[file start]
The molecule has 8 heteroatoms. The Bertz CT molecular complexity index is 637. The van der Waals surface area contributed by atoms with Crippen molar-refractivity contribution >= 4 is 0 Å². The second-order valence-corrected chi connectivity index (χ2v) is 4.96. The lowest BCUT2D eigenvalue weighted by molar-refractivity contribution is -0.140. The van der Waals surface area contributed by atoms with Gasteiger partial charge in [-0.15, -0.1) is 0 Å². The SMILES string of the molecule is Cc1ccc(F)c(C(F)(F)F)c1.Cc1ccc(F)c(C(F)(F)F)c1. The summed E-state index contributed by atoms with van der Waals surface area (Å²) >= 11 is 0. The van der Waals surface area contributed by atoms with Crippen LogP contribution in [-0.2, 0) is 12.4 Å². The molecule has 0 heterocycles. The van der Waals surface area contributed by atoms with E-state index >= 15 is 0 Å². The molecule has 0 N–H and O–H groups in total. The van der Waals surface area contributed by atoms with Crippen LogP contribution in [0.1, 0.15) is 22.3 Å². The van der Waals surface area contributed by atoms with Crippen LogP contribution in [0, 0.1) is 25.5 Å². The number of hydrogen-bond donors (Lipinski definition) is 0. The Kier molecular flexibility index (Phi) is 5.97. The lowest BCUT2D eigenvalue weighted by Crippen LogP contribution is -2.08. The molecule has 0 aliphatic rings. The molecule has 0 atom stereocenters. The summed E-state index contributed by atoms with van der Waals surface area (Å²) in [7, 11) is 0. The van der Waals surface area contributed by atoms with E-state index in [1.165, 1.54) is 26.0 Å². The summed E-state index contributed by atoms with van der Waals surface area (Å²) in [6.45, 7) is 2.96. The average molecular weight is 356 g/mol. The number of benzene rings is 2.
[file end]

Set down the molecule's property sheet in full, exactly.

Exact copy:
The molecule has 8 heteroatoms. The Bertz CT molecular complexity index is 637. The van der Waals surface area contributed by atoms with Crippen molar-refractivity contribution >= 4 is 0 Å². The second-order valence-corrected chi connectivity index (χ2v) is 4.96. The lowest BCUT2D eigenvalue weighted by molar-refractivity contribution is -0.140. The van der Waals surface area contributed by atoms with Gasteiger partial charge in [-0.15, -0.1) is 0 Å². The SMILES string of the molecule is Cc1ccc(F)c(C(F)(F)F)c1.Cc1ccc(F)c(C(F)(F)F)c1. The summed E-state index contributed by atoms with van der Waals surface area (Å²) >= 11 is 0. The van der Waals surface area contributed by atoms with Crippen LogP contribution in [-0.2, 0) is 12.4 Å². The molecule has 0 heterocycles. The van der Waals surface area contributed by atoms with E-state index >= 15 is 0 Å². The molecule has 0 N–H and O–H groups in total. The van der Waals surface area contributed by atoms with Crippen LogP contribution in [0.1, 0.15) is 22.3 Å². The van der Waals surface area contributed by atoms with Crippen LogP contribution in [0, 0.1) is 25.5 Å². The number of hydrogen-bond donors (Lipinski definition) is 0. The Kier molecular flexibility index (Phi) is 5.97. The lowest BCUT2D eigenvalue weighted by Crippen LogP contribution is -2.08. The molecule has 0 aliphatic rings. The molecule has 0 atom stereocenters. The summed E-state index contributed by atoms with van der Waals surface area (Å²) in [7, 11) is 0. The van der Waals surface area contributed by atoms with E-state index in [1.165, 1.54) is 26.0 Å². The summed E-state index contributed by atoms with van der Waals surface area (Å²) in [6.45, 7) is 2.96. The average molecular weight is 356 g/mol. The number of benzene rings is 2.